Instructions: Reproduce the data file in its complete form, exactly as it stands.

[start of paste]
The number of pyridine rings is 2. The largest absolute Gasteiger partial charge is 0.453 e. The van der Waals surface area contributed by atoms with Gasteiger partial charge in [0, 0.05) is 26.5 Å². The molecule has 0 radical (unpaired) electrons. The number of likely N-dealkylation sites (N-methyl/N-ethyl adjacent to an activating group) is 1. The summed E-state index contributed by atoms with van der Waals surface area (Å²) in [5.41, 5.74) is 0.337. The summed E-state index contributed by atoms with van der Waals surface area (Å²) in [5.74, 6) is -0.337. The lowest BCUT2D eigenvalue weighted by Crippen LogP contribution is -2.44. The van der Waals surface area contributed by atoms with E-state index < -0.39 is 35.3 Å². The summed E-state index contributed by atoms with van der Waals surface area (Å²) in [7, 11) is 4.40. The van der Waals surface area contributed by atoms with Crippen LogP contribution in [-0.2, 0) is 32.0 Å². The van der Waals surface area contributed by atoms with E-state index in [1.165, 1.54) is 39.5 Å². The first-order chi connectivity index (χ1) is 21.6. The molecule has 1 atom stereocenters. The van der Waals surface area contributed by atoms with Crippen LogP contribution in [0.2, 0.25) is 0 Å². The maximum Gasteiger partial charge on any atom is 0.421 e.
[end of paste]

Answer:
The number of pyridine rings is 2. The largest absolute Gasteiger partial charge is 0.453 e. The van der Waals surface area contributed by atoms with Gasteiger partial charge in [0, 0.05) is 26.5 Å². The molecule has 0 radical (unpaired) electrons. The number of likely N-dealkylation sites (N-methyl/N-ethyl adjacent to an activating group) is 1. The summed E-state index contributed by atoms with van der Waals surface area (Å²) in [5.41, 5.74) is 0.337. The summed E-state index contributed by atoms with van der Waals surface area (Å²) in [5.74, 6) is -0.337. The lowest BCUT2D eigenvalue weighted by Crippen LogP contribution is -2.44. The van der Waals surface area contributed by atoms with E-state index < -0.39 is 35.3 Å². The summed E-state index contributed by atoms with van der Waals surface area (Å²) in [7, 11) is 4.40. The van der Waals surface area contributed by atoms with Crippen LogP contribution in [-0.2, 0) is 32.0 Å². The van der Waals surface area contributed by atoms with E-state index in [1.165, 1.54) is 39.5 Å². The first-order chi connectivity index (χ1) is 21.6. The molecule has 1 atom stereocenters. The van der Waals surface area contributed by atoms with Crippen LogP contribution in [0.2, 0.25) is 0 Å². The maximum Gasteiger partial charge on any atom is 0.421 e.